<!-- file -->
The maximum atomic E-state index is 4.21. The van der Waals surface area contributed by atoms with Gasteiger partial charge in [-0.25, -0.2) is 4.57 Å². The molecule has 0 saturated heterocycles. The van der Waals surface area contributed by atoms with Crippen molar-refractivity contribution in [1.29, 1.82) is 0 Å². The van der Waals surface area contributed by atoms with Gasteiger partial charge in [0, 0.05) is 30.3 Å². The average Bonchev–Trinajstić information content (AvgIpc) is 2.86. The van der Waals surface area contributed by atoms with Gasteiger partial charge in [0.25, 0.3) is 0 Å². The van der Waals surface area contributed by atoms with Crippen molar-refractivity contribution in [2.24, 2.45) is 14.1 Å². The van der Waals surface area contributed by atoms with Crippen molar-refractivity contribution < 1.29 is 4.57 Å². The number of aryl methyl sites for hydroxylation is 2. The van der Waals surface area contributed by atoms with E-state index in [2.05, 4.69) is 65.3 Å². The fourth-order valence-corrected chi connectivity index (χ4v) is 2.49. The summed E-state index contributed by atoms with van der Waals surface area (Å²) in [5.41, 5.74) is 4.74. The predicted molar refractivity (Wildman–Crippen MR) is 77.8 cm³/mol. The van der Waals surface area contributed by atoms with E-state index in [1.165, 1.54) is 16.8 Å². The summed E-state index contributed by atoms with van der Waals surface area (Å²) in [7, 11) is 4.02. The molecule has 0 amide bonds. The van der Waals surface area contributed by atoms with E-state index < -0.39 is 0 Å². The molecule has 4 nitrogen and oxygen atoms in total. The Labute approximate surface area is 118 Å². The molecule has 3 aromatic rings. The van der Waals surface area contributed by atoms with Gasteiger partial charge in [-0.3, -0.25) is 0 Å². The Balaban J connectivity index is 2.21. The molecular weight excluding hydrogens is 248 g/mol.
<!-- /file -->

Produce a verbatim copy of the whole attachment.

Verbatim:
The maximum atomic E-state index is 4.21. The van der Waals surface area contributed by atoms with Gasteiger partial charge in [-0.25, -0.2) is 4.57 Å². The molecule has 0 saturated heterocycles. The van der Waals surface area contributed by atoms with Crippen molar-refractivity contribution in [1.29, 1.82) is 0 Å². The van der Waals surface area contributed by atoms with Gasteiger partial charge in [0, 0.05) is 30.3 Å². The average Bonchev–Trinajstić information content (AvgIpc) is 2.86. The van der Waals surface area contributed by atoms with Gasteiger partial charge in [0.25, 0.3) is 0 Å². The van der Waals surface area contributed by atoms with Crippen molar-refractivity contribution in [2.24, 2.45) is 14.1 Å². The van der Waals surface area contributed by atoms with Crippen molar-refractivity contribution < 1.29 is 4.57 Å². The number of aryl methyl sites for hydroxylation is 2. The van der Waals surface area contributed by atoms with E-state index in [2.05, 4.69) is 65.3 Å². The fourth-order valence-corrected chi connectivity index (χ4v) is 2.49. The summed E-state index contributed by atoms with van der Waals surface area (Å²) in [5.41, 5.74) is 4.74. The predicted molar refractivity (Wildman–Crippen MR) is 77.8 cm³/mol. The van der Waals surface area contributed by atoms with E-state index in [1.165, 1.54) is 16.8 Å². The summed E-state index contributed by atoms with van der Waals surface area (Å²) in [7, 11) is 4.02. The molecule has 0 amide bonds. The van der Waals surface area contributed by atoms with E-state index < -0.39 is 0 Å². The molecule has 4 nitrogen and oxygen atoms in total. The Labute approximate surface area is 118 Å². The molecule has 3 aromatic rings. The van der Waals surface area contributed by atoms with Gasteiger partial charge in [-0.3, -0.25) is 0 Å². The Balaban J connectivity index is 2.21. The molecular weight excluding hydrogens is 248 g/mol.